Last week I spent a few days in Edinburgh.
Mr Chicks Mum & Dad live in Aberdeen. In fact they don’t even live in Aberdeen, they live about an hour even further away than Aberdeen. Since that is an absurd distance for anyone except Americans who have nice big roads to consider travelling for a short break, we agreed to split the difference and meet up for a few nights in Edinburgh instead.
While we were there we had to do some sightseeing. Edinburgh is a city that I last visited for any length of time about 20 years ago. Since then I’ve been as a stop off while travelling and longed to go back for a proper visit, so I was very excited!
There is a lot to see in Edinburgh, and we did a lot of walking. If you’re planning to visit, the city is easy to get around on foot, but do take flat shoes, and be prepared to walk up some steep hills!
We did a lot of sight-seeing, and there are places we went that I loved, such as Holyrood Palace and the amazing underground buried 16th Century Streets of Mary Kings Close. But, seeing as photography is forbidden in both of those places, today I’m going to focus on some Harry Potter themed sight seeing!
Edinburgh is deliciously spooky and full of towering buildings and dark alleys. It’s easy to imagine all things magical as you walk around, and Autumn is a great time to visit and soak up the atmosphere.
I love to wander round strange cities, find hidden corners and just generally take in the feel of a place. Without a little direction it’s easy to find yourself accidentally wandering round an industrial estate, or only actually finding the main shopping street and eating at a McDonalds. As I’m a big Harry Potter fan, and Edinburgh is the home of JK Rowling, and the birth place of Harry Potter, we used that as a bit of a framework on which to base our wanderings. So here are 5 places in Edinburgh that are a must for any Harry Potter fan.
When JK Rowling wrote the first Harry Potter book it was in a small cafe in the Old Town of Edinburgh called Nicholsons at 6a Nicholson Street. In the intervening years the cafe became a Chinese buffet restaurant, but is now back to being a cafe called Spoon.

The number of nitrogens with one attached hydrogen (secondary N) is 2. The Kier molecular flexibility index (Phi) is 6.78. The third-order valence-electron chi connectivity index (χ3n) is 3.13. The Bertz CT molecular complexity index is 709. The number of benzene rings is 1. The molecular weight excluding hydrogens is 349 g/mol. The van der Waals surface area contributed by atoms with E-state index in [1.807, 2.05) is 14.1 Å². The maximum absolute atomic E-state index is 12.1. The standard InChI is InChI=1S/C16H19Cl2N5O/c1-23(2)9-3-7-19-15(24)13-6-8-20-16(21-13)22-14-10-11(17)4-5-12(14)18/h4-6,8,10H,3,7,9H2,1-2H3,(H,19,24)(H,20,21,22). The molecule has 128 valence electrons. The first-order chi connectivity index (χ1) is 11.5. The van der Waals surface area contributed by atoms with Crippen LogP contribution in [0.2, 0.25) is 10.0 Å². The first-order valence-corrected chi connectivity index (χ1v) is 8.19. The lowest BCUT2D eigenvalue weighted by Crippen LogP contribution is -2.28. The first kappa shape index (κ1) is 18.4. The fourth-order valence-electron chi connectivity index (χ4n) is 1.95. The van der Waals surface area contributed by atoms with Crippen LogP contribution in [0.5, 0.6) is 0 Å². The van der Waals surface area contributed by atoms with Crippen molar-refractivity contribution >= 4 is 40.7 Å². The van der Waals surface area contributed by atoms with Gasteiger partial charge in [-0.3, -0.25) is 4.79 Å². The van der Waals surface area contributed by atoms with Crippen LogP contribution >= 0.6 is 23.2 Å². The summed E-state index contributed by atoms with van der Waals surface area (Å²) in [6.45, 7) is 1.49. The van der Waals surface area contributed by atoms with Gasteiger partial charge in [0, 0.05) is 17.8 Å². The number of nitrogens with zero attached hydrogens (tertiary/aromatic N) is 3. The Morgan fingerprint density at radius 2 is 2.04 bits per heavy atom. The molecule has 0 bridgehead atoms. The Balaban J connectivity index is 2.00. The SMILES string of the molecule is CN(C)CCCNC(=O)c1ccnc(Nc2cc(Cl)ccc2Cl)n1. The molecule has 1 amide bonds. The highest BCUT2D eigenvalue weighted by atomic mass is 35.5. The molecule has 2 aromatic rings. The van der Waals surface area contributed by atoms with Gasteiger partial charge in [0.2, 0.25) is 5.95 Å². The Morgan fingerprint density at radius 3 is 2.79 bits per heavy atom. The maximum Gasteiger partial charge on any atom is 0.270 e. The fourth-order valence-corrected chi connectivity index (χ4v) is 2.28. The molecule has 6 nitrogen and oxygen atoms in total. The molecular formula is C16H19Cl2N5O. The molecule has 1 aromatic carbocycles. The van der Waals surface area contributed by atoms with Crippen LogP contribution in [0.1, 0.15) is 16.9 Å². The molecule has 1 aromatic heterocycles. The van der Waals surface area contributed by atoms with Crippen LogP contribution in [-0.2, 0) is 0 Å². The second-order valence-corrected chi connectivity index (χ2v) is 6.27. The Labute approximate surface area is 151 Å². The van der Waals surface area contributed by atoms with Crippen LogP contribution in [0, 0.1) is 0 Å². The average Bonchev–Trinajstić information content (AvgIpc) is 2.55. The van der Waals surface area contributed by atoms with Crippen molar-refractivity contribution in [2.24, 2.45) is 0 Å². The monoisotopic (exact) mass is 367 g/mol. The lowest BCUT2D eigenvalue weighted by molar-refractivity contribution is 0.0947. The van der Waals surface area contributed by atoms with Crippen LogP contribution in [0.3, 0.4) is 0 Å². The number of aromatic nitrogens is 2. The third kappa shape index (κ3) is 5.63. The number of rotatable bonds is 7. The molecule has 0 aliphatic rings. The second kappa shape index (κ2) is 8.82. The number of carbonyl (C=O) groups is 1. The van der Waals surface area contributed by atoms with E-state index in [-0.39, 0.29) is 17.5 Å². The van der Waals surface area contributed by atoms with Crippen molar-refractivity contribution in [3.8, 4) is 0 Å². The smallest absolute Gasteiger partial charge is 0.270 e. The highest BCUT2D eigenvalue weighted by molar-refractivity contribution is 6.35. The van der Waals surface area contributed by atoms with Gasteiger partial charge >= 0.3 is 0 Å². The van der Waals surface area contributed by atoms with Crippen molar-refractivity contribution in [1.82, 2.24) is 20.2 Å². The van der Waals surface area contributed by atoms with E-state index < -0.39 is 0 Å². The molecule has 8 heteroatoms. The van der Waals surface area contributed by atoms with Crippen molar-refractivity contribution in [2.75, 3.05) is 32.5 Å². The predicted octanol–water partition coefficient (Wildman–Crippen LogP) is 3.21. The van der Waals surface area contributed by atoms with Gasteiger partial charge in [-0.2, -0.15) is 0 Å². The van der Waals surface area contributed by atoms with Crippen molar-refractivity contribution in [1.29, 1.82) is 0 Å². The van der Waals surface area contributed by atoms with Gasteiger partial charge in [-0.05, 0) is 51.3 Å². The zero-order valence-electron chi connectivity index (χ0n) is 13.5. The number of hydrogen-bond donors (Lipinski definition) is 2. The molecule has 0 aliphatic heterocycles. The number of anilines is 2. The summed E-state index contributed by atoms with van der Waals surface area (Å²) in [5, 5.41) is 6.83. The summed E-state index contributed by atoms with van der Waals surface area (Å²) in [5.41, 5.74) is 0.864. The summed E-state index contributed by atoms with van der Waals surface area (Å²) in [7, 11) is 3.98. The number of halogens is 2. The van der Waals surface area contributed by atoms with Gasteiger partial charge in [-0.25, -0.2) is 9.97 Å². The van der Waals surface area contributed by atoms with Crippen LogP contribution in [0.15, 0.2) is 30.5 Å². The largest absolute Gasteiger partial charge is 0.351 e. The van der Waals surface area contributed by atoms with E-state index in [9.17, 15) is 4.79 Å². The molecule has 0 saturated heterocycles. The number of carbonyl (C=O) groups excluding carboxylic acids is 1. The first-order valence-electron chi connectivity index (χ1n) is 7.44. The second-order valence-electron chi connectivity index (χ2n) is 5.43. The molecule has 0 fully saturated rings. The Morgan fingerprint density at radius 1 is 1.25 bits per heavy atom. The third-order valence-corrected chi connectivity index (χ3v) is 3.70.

I had to pay it a visit, and eventually (after being confused by the name being on a wall above an entirely different cafe!) went in for breakfast. It’s a beautiful big space, and being up some stairs on the second floor means you get a great view of the street below for a bit of people watching.
I could easily imagine spending the whole day there drinking coffee and writing my masterpiece, but unfortunately I haven’t thought of an idea for my masterpiece yet. So instead I ate haggis and egg in a roll for breakfast. I love haggis and when I visit Scotland I make a point of eating as much as possible.
Now, if I was anyone else I might have visited Greyfriars to see the tomb of Greyfriars Bobby. That famous dog that stood watch over his masters grave.
I’m not anyone else though, so, much like hundreds of other people, I went to see Voldemorts Tomb.
Obviously it’s not actually Voldemorts tomb, but it is a tomb belonging to a Thomas Riddel, and his son, also called Thomas Riddel, who died in the early years of the 17th Century. The names on the tomb are alleged to be the inspiration for Voldemort.
Many other graves in the cemetery contain names you’ll recognise from Harry Potter books. McGonagall and Moody are there, among others. On the walls of other tombs is also a lot of information about the lives of the people interred there, which makes it a really interesting place to spend some time.
To find the Riddel grave you’ll need to go out the back of the Churchyard, behind the Flodden Wall.
From there you can also see another Harry Potter inspiration
Built in 1659 George Heriot’s school has 4 school houses, and 4 towers and is the inspiration for Hogwarts.
Being an actual functioning school it’s not so much a tourist attraction you can walk around. But if you’re a Harry Potter fan its worth a peek at through the gates from the Churchyard!
The Elephant House is the cafe JK Rowling moved onto to write some of the earlier novels. It is very proud of its Potter connections and has a huge sign in the front window announcing itself as the birthplace of Harry Potter.
It might be a nice place to stop for a spot of lunch after visiting Greyfriars as it is just up the road. When we stopped by, however, it looked far too busy. We contented ourself with a quick photo of the outside, and instead went and ate Stovies (corned beef and potatos) in a tiny pub called the Halfway House, they didn’t sell Haggis, otherwise I would obviously have had Haggis.
When I fail to write my masterpiece I expect it will be because I never absorbed any of JK Rowlings magic by eating lunch in The Elephant House
Victoria Street is a curving road on a hill, just up from The Elephant House. It is the inspiration for Diagon Alley with brightly coloured fronts and stony high-rise buildings with pointy roofs.
At the bottom of the hill is a joke shop that warns customers not to mistake it for Weasleys Wizard Wheezes (though obviously they wish they would, as I suspect you can charge more for whoopee cushions with a Harry Potter connection.) I am also reliably informed that back in the 1990s there was an RBS Bank in the corresponding location to Gringotts and a stationery store where Flourish & Blotts is.
Diagon Alley has a fewer cars on it though. Probably.